In forest conservation we too often seem to lose large intact landscapes and biodiverse forests to timber industries or land development before effective conservation action can take place. When ecologists then try to protect old-growth stands, striving to create large, well-connected habitat networks, they often find that the most sensitive species remain in only a few, isolated forest patches. Even once protected, we do not know whether and when these largely degraded habitats could enable remnant primaeval-forest species to recover across their range and spread out from their refugia along these networks. Most parts of Europe that have a long history of intensive land-use are currently faced with this situation.

Fruit bodies of Amylocystis lapponica. Photo: Urmas Ojango

Our small group of conservation mycologists has now provided a preliminary answer to this complex issue based on long-term monitoring of a threatened bracket fungus, Amylocystis lapponica, in Estonia.

Amylocystis lapponica is a saprotrophic fungus that grows on large fallen conifer trunks and is threatened across Europe. In the last 30 years its fruit bodies have been recorded in eight European countries, mostly in the boreal zone. To the south it is only present in a few refugia in the best-preserved Central European primaeval forests.

When in good shape, A. lapponica fruit bodies are easy to detect. Photo: Urmas Ojango

In Estonia this species was known for 40 years from a few records in a single old-growth stand and was categorized as Critically Endangered. Throughout this period there have been increasing efforts to protect forests from human intervention. The area of strict forest reserves in Estonia rose from a single stand in 1924 (the locality of the fungus) to 3% of all forests in the early 1990s and to 13% in 2019.

Typical habitat of A. lapponica: a rotten spruce trunk in an old-growth forest. The graph shows the species records and number of localities during the 21st century. Photo: Urmas Ojango

We finally received some good news in 2011, when A. lapponica was discovered in a nature reserve in north-east Estonia, c. 100 km from the first locality. In 2017 two new subpopulations were found in central and southern Estonia. By 2018 the number of known subpopulations had expanded to nine, in 12 separate localities.

How can we be sure that the species was not already present in the newly discovered localities? Amylocystis lapponica is a fungus detectable mostly from its annual fruiting bodies, and fungi such as this can easily skip a few years of fruit-body production. What we had, however, were impressive survey histories of most of the new localities. Before the first record, these areas had been surveyed several times by local or visiting professional or amateur mycologists. These people are unlikely to walk through a forest without noticing and reporting this iconic species. Furthermore, A. lapponica is also well-known to the local conservation community as it is strictly protected nationally. In fact, the national Conservation Act makes it obligatory to report all records of the species to conservation authorities. Thus, we are confident that the population has expanded.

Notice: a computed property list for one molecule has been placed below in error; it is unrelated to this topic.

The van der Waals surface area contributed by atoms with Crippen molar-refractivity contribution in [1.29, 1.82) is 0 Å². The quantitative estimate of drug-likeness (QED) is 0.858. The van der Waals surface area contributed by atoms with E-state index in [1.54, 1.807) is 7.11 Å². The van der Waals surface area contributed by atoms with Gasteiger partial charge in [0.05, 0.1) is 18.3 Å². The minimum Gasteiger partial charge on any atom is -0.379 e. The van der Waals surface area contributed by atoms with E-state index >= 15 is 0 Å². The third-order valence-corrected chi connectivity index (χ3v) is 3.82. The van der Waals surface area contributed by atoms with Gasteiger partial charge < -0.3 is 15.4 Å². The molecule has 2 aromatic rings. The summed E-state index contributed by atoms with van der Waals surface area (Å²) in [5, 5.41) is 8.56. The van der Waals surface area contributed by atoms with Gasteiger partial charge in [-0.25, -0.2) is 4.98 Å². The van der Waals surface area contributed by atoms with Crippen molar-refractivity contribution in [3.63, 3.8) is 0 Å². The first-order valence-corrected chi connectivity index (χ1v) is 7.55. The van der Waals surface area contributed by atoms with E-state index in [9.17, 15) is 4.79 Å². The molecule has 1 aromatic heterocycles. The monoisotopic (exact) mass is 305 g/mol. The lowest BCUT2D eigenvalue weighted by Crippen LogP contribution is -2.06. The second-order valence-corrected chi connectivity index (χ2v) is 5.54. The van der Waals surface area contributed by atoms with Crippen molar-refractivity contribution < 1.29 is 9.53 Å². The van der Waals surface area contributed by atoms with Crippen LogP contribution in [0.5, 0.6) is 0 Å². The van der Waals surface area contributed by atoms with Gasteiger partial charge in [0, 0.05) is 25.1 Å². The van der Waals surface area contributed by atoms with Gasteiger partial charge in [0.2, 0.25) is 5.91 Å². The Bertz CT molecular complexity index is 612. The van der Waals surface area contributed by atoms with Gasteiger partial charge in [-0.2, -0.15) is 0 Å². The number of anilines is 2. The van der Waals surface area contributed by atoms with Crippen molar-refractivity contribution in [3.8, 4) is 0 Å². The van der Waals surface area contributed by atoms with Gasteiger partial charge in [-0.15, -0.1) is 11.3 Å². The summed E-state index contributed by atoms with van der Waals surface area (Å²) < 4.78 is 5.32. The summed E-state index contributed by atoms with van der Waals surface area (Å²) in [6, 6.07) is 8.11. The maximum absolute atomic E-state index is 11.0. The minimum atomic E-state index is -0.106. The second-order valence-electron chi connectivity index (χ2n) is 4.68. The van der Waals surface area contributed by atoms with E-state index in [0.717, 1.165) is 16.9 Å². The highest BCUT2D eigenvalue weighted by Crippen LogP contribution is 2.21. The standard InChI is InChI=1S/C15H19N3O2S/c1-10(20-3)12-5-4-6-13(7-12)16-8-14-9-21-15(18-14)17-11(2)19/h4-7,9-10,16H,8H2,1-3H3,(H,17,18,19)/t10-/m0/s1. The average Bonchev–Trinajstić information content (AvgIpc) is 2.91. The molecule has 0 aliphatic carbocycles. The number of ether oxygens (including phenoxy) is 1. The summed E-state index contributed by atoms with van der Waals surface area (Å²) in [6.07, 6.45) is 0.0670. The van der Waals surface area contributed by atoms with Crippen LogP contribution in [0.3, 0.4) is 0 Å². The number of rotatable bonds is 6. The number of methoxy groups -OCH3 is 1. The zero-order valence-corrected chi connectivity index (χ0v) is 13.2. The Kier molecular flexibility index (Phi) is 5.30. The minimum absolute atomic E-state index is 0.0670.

Left: A mycologist (Dr. Kadri Runnel) documenting A. lapponica record. Photo: Vladimir Kunca. Right: Identifying old, out of shape or dried A. lapponica fruit-bodies requires high mycological skills. This fruit-body was found and identified by Dr. Otto Miettinen, a Finnish mycologist visiting Estonia. Photo: Kadri Runnel

But why did the population expand and what does this mean for forest conservation? We found that all the new localities were in the best preserved old-growth stands, where no interventions had taken place over the last 50 years, although some forest use was likely in the more distant past. However, what exactly improved in these forests during this time remains clear. Thus we do not know whether those conditions could be purposefully restored in a shorter time period.

We are also unsure about the origin of the source populations for the new localities. Perhaps the last Estonian refugium played a contributing role, but the spores could have also originated from elsewhere. Nevertheless, it seems to be worth establishing forest reserve networks even in fragmented and impoverished landscapes, and then to wait. Patience beyond the time-frame of a single human generation may eventually pay off in forest conservation.

The article Recovery of the Critically Endangered bracket fungus Amylocystis lapponica in the Estonian network of strictly protected forests is available in Oryx—The International Journal of Conservation.

Kadri Runnel is currently a post-doc at the Swedish University of Life Sciences. Her studies concentrate on the ecology and conservation of wood inhabiting fungi and their habitats.

Asko Lõhmus is a research professor at the University of Tartu and has a wide range of research interests in conservation biology, sustainable forest management and wildlife–habitat relationships.